[WWI] Why to stick in one scale,

John Huggins huggins1 at swbell.net
Fri Apr 20 10:42:00 EDT 2007


Years ago, I would buy kits because of the box top.  Scale or subject  
didn't matter.  I didn't keep any of them that long any way.  Most  
ended up in some kind of made up battle and got destroyed.  Then came  
cars, constant scale of 1/24 or 1/25.  They looked good for a  
comparison.   Then back to airplanes.  Again any subject or scale,  
mostly because of the box top.

About 30 years ago, I decided I needed a means to an end.  It was  
decided that the collection would be aircraft.  Next came the subject  
matter.  The winner was anything flown by the U. S..  Next came  
availability.  1/32 would have meant a rather small collection. 1/48  
wasn't that much bigger, so 1/72 scale was the winner.  Display space  
also was a factor.  The larger scale would naturally mean a smaller  
collection.

The collection was intended to be a representative display of  
aircraft showing the improvements in technology through the years, as  
well as a size comparison.  Out of this grew two sub collections.   
The first was aircraft flown by Aces or historically significant  
aircraft.  Not bad and contributed to the main collection.  The other  
one was my interest in WWI aviation.  That part of the collection is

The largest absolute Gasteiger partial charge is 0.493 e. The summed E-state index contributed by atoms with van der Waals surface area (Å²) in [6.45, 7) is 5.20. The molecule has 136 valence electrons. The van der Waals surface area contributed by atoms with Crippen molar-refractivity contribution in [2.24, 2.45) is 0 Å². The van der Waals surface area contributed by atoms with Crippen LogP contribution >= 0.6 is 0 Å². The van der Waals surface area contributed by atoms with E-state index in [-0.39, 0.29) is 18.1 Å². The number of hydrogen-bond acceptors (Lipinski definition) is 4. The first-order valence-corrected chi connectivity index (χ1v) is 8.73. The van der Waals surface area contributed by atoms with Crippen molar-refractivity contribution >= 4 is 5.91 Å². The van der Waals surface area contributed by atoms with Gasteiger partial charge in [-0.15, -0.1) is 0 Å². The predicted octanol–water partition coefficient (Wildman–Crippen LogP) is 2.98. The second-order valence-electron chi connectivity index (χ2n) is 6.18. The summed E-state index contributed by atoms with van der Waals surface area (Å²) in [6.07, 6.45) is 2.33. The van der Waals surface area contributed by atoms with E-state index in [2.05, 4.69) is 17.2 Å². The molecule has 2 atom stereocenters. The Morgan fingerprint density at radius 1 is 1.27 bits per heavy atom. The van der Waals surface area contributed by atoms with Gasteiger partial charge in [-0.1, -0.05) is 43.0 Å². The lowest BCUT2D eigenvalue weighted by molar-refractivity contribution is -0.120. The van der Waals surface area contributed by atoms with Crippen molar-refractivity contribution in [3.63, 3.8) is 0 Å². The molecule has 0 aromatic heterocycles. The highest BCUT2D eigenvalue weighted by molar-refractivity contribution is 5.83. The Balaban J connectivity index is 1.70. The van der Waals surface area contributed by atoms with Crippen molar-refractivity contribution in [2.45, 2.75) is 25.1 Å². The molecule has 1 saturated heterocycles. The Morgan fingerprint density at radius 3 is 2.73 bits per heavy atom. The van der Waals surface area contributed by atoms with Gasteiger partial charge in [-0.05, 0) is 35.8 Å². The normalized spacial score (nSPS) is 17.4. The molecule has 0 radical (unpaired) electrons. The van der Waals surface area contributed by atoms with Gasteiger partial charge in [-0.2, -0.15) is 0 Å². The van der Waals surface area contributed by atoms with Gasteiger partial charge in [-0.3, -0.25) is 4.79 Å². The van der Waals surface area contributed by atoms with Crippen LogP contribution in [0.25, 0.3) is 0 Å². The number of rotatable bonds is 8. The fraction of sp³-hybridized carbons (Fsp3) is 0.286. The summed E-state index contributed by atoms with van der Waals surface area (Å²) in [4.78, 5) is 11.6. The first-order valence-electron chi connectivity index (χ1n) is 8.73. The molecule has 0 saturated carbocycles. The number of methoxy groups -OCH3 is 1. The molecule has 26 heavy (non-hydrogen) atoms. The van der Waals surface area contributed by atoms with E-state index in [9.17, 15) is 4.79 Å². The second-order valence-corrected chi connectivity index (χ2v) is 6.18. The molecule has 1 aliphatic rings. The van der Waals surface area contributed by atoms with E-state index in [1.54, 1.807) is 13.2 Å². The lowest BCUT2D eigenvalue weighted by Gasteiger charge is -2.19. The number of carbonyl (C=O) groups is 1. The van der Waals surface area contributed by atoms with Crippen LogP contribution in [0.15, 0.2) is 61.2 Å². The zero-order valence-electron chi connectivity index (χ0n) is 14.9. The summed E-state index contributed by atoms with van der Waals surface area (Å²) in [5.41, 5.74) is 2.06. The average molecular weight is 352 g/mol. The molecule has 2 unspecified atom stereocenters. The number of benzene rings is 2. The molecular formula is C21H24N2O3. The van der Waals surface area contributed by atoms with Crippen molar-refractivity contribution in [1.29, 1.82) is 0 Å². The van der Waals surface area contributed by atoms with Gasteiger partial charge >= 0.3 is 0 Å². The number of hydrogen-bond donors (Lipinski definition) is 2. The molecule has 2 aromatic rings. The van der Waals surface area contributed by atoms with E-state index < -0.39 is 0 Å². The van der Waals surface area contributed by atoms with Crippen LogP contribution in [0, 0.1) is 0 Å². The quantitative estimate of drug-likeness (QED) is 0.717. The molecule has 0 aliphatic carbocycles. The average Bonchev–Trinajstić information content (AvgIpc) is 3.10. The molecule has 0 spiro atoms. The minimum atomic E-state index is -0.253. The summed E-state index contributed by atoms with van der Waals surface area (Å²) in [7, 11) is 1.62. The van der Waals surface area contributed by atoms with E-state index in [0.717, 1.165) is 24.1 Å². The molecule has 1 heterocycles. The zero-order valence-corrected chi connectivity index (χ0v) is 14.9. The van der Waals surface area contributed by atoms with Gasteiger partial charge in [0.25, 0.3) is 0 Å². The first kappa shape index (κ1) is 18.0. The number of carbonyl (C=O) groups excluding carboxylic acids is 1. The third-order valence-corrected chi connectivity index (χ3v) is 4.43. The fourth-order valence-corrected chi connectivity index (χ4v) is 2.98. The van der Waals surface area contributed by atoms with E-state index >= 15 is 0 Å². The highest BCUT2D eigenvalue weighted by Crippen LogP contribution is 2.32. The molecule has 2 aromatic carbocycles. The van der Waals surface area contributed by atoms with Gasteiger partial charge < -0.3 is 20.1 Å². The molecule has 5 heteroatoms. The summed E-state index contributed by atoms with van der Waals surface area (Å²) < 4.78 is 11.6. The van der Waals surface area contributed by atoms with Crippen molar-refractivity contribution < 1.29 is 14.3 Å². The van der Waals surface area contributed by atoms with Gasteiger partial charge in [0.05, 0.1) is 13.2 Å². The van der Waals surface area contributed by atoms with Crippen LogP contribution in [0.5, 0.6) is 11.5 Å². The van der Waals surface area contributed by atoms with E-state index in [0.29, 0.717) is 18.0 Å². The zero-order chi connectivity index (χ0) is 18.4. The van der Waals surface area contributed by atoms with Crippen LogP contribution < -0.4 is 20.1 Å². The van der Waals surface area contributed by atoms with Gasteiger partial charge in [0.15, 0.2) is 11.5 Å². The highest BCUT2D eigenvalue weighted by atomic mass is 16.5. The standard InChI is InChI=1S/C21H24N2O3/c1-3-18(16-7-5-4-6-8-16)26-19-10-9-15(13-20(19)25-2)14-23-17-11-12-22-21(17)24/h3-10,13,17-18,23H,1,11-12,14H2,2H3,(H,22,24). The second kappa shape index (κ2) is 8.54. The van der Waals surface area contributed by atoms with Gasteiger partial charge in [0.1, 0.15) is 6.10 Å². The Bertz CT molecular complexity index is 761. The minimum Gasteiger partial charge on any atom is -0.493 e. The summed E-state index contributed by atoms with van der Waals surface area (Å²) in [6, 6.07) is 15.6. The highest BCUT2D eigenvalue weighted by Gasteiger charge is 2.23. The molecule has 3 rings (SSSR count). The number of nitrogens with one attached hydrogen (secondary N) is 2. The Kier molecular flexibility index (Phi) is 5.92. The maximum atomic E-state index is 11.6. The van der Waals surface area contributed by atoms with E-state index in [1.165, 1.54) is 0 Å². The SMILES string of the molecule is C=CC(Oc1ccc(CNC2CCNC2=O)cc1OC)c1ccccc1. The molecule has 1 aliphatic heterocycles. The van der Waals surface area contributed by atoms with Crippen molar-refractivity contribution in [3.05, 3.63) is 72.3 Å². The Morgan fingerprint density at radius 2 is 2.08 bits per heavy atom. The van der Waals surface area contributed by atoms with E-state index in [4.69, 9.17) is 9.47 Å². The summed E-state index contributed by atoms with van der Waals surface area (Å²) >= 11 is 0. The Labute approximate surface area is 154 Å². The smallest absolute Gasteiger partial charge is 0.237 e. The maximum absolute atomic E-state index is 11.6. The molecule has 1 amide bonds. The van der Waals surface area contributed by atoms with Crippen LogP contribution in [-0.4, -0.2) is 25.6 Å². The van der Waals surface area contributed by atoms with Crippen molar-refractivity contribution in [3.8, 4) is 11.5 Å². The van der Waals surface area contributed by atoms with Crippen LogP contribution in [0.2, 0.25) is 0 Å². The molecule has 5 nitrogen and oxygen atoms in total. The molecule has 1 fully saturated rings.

not limited to U.S. flown aircraft, as it is open to any thing flown  
in WWI.

Over the years, I have tried to keep the two collections going, and  
to change scales now would be a huge undertaking at too great of an  
expense. Plus, as I discovered when I was employed in the hobby  
industry, the larger the scale the more noticeable small blemishes  
were.  They were also harder to fix.

So here I sit, with three lifetimes worth of unbuilt kits, all to a  
constant scale.  Subject matter is no factor.  Look at the stash and  
see which one calls my name the loudest.  That becomes the next  
build.  Because of my back problem, not much was modeled in the past  
18 months. Three weeks out of surgery and I am finishing an ot model  
now that was started three days ago, and next up will be a Lloyd C V  
series 46.  Life is good when you can sit at the model table for  
longer than 10 minutes with no overbearing pain, and you enjoy doing  
what you like.

JP


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